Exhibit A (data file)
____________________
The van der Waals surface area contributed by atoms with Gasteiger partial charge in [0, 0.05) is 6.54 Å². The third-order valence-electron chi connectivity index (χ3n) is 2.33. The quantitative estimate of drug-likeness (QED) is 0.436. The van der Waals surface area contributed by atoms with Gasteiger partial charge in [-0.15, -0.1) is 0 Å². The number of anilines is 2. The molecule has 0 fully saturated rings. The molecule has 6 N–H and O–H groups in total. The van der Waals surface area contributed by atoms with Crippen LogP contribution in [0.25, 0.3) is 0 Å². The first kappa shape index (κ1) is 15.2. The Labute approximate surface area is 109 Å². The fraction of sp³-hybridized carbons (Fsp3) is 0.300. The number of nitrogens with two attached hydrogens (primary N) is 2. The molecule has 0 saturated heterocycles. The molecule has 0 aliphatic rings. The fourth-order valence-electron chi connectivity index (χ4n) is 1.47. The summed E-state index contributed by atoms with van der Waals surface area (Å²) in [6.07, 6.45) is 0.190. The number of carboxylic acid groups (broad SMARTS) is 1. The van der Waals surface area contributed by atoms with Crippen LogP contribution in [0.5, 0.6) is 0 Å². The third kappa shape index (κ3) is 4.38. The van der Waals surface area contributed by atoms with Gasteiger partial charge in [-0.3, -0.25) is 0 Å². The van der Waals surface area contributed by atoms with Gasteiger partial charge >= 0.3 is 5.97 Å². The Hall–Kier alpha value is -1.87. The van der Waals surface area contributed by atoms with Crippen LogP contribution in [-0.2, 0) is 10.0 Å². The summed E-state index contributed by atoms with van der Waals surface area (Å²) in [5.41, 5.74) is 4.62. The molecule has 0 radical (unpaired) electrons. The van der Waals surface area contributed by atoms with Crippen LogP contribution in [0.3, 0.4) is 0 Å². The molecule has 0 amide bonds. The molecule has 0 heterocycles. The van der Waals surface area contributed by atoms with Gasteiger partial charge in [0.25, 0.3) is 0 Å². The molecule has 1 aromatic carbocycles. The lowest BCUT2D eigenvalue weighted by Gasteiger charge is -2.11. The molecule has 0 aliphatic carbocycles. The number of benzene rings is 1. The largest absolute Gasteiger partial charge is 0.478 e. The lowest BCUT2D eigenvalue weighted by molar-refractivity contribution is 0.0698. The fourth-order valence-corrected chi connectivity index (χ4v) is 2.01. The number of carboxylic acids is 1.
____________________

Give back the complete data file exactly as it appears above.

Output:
The van der Waals surface area contributed by atoms with Gasteiger partial charge in [0, 0.05) is 6.54 Å². The third-order valence-electron chi connectivity index (χ3n) is 2.33. The quantitative estimate of drug-likeness (QED) is 0.436. The van der Waals surface area contributed by atoms with Gasteiger partial charge in [-0.15, -0.1) is 0 Å². The number of anilines is 2. The molecule has 0 fully saturated rings. The molecule has 6 N–H and O–H groups in total. The van der Waals surface area contributed by atoms with Crippen LogP contribution in [0.25, 0.3) is 0 Å². The first kappa shape index (κ1) is 15.2. The Labute approximate surface area is 109 Å². The fraction of sp³-hybridized carbons (Fsp3) is 0.300. The number of nitrogens with two attached hydrogens (primary N) is 2. The molecule has 0 saturated heterocycles. The molecule has 0 aliphatic rings. The fourth-order valence-electron chi connectivity index (χ4n) is 1.47. The summed E-state index contributed by atoms with van der Waals surface area (Å²) in [6.07, 6.45) is 0.190. The number of carboxylic acid groups (broad SMARTS) is 1. The van der Waals surface area contributed by atoms with Crippen LogP contribution in [0.5, 0.6) is 0 Å². The third kappa shape index (κ3) is 4.38. The van der Waals surface area contributed by atoms with Gasteiger partial charge in [-0.3, -0.25) is 0 Å². The van der Waals surface area contributed by atoms with Gasteiger partial charge >= 0.3 is 5.97 Å². The Hall–Kier alpha value is -1.87. The van der Waals surface area contributed by atoms with Crippen LogP contribution in [-0.2, 0) is 10.0 Å². The summed E-state index contributed by atoms with van der Waals surface area (Å²) in [5.41, 5.74) is 4.62. The molecule has 0 radical (unpaired) electrons. The van der Waals surface area contributed by atoms with Crippen LogP contribution in [0.3, 0.4) is 0 Å². The molecule has 0 amide bonds. The molecule has 0 heterocycles. The van der Waals surface area contributed by atoms with Gasteiger partial charge in [0.25, 0.3) is 0 Å². The molecule has 1 aromatic carbocycles. The lowest BCUT2D eigenvalue weighted by Gasteiger charge is -2.11. The molecule has 0 aliphatic carbocycles. The number of benzene rings is 1. The largest absolute Gasteiger partial charge is 0.478 e. The lowest BCUT2D eigenvalue weighted by molar-refractivity contribution is 0.0698. The fourth-order valence-corrected chi connectivity index (χ4v) is 2.01. The number of carboxylic acids is 1.